The result of this mismatch, BCG said, was a concentration of local projects and a lack of economy-driving national ones. As a result, large Canadian pension funds that invest in infrastructure send 85 percent of that money abroad.

Marco Navarro-Génie, president and CEO of the Haultain Institute, believes Canada has not only failed at a proactive approach, but also at maintenance.

“We’ve fallen behind in that we are not building the things that we’re going to need for the future. And the things that we have are becoming quite decrepit,” Navarro-Génie said in an interview.

“Until about five years ago, most highways and overpasses and underpasses and tunnels in Quebec were falling apart. Literally chunks were falling off these things, killing people on the roads.”

In March, the Canadian Automobile Association gave 51 percent of Quebec roads a failing grade. Navarro-Génie said prohibitive costs and short-term thinking have kept governments from giving infrastructure its due.

“Nobody wants to deal with these nearly transgenerational problems because the amount of monies are huge,” he said.

“The politicians only answer to their concerns for re-election in the next election cycle, [so] we get into big problems.”

Navarro-Génie suggested an independent body arms-length from the government could help Canada reprioritize infrastructure. BCG recommends the example of Infrastructure Australia. Its independent board and CEO rank nationally significant investments based on a set of predefined criteria, continually updating projects underway 10 years into the future. The Major Projects Approval Agency helps streamline the regulatory process.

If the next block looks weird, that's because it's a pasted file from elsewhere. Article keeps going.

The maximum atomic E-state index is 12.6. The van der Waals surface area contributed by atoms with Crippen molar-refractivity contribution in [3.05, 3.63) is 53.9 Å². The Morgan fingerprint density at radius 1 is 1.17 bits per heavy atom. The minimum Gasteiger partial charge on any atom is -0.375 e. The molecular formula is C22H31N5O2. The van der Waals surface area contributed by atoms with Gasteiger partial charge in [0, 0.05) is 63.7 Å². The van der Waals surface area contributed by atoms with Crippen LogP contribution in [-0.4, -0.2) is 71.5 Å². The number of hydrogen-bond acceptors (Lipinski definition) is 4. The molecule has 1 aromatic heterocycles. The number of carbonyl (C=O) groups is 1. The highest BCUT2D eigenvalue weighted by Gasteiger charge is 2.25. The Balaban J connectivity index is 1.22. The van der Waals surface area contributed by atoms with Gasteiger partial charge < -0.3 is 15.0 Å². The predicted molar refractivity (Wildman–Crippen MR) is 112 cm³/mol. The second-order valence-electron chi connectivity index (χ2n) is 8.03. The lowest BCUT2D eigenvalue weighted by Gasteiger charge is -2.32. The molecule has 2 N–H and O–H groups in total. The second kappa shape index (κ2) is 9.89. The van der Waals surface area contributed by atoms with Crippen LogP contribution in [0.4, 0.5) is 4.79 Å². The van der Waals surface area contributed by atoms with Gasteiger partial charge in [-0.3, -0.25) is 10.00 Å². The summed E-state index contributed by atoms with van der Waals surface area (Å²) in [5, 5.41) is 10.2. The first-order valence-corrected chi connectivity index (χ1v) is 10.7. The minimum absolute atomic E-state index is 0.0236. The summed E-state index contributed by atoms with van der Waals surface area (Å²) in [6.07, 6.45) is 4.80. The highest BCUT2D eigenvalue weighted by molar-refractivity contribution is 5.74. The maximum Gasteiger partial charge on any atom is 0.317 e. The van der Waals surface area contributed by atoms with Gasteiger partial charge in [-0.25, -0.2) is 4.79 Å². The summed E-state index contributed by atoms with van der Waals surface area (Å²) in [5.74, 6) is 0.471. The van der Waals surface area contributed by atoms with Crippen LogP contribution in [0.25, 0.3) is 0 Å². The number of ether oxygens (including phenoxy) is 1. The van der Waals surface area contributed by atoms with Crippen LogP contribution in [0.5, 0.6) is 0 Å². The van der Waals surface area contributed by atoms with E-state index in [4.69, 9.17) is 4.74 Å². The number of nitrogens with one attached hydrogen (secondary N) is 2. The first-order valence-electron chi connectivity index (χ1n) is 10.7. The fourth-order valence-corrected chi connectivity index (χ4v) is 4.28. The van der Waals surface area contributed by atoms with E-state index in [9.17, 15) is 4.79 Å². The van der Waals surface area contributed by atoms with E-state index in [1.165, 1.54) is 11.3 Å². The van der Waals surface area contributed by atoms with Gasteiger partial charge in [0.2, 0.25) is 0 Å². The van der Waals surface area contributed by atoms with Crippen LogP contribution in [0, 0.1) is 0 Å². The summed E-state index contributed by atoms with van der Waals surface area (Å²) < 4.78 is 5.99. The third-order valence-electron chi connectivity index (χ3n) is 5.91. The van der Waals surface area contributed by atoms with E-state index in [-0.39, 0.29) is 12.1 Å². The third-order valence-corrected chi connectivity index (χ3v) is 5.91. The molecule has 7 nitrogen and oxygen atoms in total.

Although then-finance minister Bill Morneau and Prime Minister Justin Trudeau spoke at the 2017 CanInfra Summit, the Liberal government soon increased regulation instead of streamlining it.

Bill C-69, which went into effect in August 2019, requires project proponents to adequately address “Indigenous knowledge provided with respect to the designated project” and “the intersection of sex and gender with other identity factors.” The legislation was dubbed “The No Pipelines Act” by Alberta Premier Jason Kenney, an assessment shared by Navarro-Génie.

“Regulation for mega projects have just ballooned. The federal government is introducing all these intersectional evaluations on top of all the other ones—the environmental, the energy, the labour—all of these regulations. Nobody wants to deal with that,” he said.

‘Fundamental Policy Leadership’ Needed

In the case of the B.C. floods, some politicians are putting the blame on carbon emissions. Leis, however, says the issue goes back to misplaced government priorities.

“Now you have the usual suspects, all articulating, ‘Oh, this is because of extreme weather and climate change.’ No, this is because of [governments’] irresponsible investment in infrastructure designed and required to not only enable our economy to function, but to protect people—that’s the story,” he said.

“The real issue is one of fundamental policy leadership at the provincial-federal level. … We have never spent more money in the history of our country in the form of deficits and large debts to the point where our economic future is in jeopardy. The real issue is where the money goes. Instead of investing in necessary infrastructure, we get diverted by the political fashions of the day.”

Lee Harding
Lee Harding is a journalist and think tank researcher based in Saskatchewan, and a contributor to The Epoch Times.